Survey shows British consumers are ‘overwhelmingly against’ low-standard food imports

According to a survey of more than 2,000 members of the general public carried out by Which?, British consumers are ‘overwhelmingly against’ imports of food produced to lower standards like chlorinated chicken and hormone-treated beef, with many specifically concerned these foods could be served in schools and hospitals.

The vast majority (95%) of those surveyed said it is important for the UK to maintain existing food standards – which ban chlorine-washed chicken, meat from animals treated with growth hormones or antibiotics and many pesticides commonly used in US food production.

86% per cent  were concerned that previously banned foods would be served in school, hospitals and restaurants where, pupils, patients and customers may have little information or choice about the food they eat.

Around three-quarters (74%) said they were opposed to importing food produced using these methods – a response that was consistent across all socio-economic groups. Only one in 10 (11%) from less affluent households said food from countries with lower standards should be allowed in the UK, in comparison with one in six (16%) from more affluent households.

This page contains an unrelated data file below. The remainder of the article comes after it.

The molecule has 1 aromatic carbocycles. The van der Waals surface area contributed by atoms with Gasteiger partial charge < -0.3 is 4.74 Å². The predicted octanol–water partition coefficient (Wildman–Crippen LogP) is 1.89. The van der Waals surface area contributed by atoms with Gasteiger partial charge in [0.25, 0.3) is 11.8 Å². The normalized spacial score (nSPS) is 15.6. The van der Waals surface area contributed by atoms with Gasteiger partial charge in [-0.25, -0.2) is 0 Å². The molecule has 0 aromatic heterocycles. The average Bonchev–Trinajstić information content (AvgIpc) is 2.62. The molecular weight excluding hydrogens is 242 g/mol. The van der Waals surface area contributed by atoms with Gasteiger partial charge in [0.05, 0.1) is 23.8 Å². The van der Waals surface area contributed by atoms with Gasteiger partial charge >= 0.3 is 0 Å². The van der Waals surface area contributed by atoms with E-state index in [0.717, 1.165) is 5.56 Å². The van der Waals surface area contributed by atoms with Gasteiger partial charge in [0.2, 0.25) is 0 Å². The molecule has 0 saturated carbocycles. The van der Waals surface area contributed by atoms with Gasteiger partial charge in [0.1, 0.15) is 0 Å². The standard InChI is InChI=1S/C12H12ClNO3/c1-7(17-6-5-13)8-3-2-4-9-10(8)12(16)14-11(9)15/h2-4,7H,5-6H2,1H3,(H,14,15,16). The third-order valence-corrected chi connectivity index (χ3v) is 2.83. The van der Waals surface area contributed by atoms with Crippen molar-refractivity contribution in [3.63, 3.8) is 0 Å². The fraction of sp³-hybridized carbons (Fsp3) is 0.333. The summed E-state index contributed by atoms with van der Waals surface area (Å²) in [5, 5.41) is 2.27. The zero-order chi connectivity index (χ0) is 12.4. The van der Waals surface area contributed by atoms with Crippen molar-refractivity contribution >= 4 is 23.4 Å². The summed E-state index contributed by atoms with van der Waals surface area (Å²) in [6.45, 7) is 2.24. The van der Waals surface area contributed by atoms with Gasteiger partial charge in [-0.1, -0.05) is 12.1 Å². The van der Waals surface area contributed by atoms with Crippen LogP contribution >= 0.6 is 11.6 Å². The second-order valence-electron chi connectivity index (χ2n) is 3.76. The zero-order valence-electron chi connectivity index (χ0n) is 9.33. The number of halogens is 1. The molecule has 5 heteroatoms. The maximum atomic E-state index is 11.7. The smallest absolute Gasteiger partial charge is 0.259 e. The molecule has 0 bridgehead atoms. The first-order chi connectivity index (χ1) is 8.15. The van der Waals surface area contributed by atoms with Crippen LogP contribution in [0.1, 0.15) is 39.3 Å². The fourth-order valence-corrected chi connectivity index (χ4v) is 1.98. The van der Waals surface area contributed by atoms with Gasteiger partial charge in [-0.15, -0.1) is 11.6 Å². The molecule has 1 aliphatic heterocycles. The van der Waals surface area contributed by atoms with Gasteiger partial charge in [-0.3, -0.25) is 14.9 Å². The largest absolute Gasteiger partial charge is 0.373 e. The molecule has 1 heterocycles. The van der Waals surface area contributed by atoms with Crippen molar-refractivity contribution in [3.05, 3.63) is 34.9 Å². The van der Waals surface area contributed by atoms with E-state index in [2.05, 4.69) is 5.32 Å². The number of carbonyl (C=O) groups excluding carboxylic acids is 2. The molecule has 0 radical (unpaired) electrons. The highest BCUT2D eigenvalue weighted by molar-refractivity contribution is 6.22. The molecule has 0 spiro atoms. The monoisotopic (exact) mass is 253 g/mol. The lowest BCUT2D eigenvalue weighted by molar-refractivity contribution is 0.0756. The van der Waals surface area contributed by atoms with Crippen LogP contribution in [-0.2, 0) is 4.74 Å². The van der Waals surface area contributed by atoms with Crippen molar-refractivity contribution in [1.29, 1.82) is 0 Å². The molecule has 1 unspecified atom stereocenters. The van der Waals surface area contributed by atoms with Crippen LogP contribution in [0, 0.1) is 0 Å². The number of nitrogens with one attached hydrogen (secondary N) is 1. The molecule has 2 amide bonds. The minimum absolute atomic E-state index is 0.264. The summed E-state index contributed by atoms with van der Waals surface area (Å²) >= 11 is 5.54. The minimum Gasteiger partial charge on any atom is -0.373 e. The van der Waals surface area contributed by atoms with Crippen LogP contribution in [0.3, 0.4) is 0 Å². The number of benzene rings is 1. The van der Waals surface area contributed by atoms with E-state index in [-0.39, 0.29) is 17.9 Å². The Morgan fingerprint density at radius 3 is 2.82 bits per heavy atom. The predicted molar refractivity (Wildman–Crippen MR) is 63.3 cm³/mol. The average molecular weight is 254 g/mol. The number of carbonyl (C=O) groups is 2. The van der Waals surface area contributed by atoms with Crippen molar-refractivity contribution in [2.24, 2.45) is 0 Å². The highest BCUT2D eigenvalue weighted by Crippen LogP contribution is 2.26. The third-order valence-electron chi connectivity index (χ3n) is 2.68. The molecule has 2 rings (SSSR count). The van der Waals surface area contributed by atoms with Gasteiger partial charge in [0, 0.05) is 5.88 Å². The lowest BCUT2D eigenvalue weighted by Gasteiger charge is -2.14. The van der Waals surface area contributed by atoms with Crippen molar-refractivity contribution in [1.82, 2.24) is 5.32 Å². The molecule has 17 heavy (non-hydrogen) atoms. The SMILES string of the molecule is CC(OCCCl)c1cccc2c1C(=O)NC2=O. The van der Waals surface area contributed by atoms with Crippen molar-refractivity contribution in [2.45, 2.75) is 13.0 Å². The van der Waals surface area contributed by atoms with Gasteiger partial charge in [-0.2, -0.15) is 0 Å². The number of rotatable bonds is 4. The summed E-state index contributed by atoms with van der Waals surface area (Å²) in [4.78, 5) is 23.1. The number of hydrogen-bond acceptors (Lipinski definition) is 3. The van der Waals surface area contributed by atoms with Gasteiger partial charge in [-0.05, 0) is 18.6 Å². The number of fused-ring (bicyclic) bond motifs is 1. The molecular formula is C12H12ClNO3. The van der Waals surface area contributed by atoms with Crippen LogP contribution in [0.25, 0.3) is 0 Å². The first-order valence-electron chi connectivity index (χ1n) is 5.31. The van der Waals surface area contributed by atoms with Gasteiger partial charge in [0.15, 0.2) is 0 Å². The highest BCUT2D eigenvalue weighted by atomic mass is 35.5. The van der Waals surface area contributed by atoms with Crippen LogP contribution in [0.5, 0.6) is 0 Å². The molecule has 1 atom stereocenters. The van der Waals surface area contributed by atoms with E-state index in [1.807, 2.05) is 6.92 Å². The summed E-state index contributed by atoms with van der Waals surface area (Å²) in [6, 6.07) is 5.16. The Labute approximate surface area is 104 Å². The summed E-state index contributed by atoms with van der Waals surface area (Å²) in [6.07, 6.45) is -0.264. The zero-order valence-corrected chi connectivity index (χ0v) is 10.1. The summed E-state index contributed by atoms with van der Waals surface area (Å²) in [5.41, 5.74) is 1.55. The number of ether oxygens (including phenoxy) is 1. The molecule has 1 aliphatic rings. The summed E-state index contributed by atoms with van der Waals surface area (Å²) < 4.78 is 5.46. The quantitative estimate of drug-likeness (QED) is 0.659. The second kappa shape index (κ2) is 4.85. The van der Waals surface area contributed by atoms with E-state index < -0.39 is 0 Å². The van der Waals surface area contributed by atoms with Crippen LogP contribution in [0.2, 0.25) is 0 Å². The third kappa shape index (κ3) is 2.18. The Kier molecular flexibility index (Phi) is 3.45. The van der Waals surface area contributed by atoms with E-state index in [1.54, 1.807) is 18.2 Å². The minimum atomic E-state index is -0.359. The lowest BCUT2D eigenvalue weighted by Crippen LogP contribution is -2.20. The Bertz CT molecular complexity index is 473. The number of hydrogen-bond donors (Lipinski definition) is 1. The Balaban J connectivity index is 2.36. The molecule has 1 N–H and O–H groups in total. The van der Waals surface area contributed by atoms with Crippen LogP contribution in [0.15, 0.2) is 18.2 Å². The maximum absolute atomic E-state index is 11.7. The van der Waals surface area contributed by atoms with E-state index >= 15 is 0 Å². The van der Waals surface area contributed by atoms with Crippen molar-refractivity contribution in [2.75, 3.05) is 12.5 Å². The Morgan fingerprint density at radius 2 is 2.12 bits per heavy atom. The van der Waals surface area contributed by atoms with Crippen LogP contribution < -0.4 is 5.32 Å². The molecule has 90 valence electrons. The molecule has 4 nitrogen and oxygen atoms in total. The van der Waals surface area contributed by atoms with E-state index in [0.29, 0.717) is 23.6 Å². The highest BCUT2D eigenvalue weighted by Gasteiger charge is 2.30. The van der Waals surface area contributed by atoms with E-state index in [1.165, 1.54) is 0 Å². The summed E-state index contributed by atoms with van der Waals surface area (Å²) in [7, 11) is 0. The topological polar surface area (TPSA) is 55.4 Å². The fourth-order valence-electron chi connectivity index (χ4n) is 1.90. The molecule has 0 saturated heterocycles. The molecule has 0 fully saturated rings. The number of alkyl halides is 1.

Around eight in 10 people said they would be uncomfortable eating beef produced using growth hormones (80%) or meat from healthy farm animals given antibiotics to boost their growth (77%), while seven in 10 (73%) would be uncomfortable eating chlorine-washed chicken. Public opposition to these foods has been consistently at these levels since Which? first asked consumers for their views more than two years ago.

Sue Davies, head of consumer protection and food policy at Which?, said: “People in Britain – whether rich or poor – are absolutely united in their opposition to lowering food standards and allowing imports of products like chlorine-washed chicken or hormone-treated beef into our supermarkets, schools and hospitals.

“Food standards in the UK must not be compromised by any trade deal that would betray decades of progress on food safety, quality and animal welfare.

“The government must legislate to protect food standards in the Trade Bill or Agriculture Bill to reassure consumers and send a positive message that Britain wants to strike ambitious trade deals that enhance food standards worldwide.”




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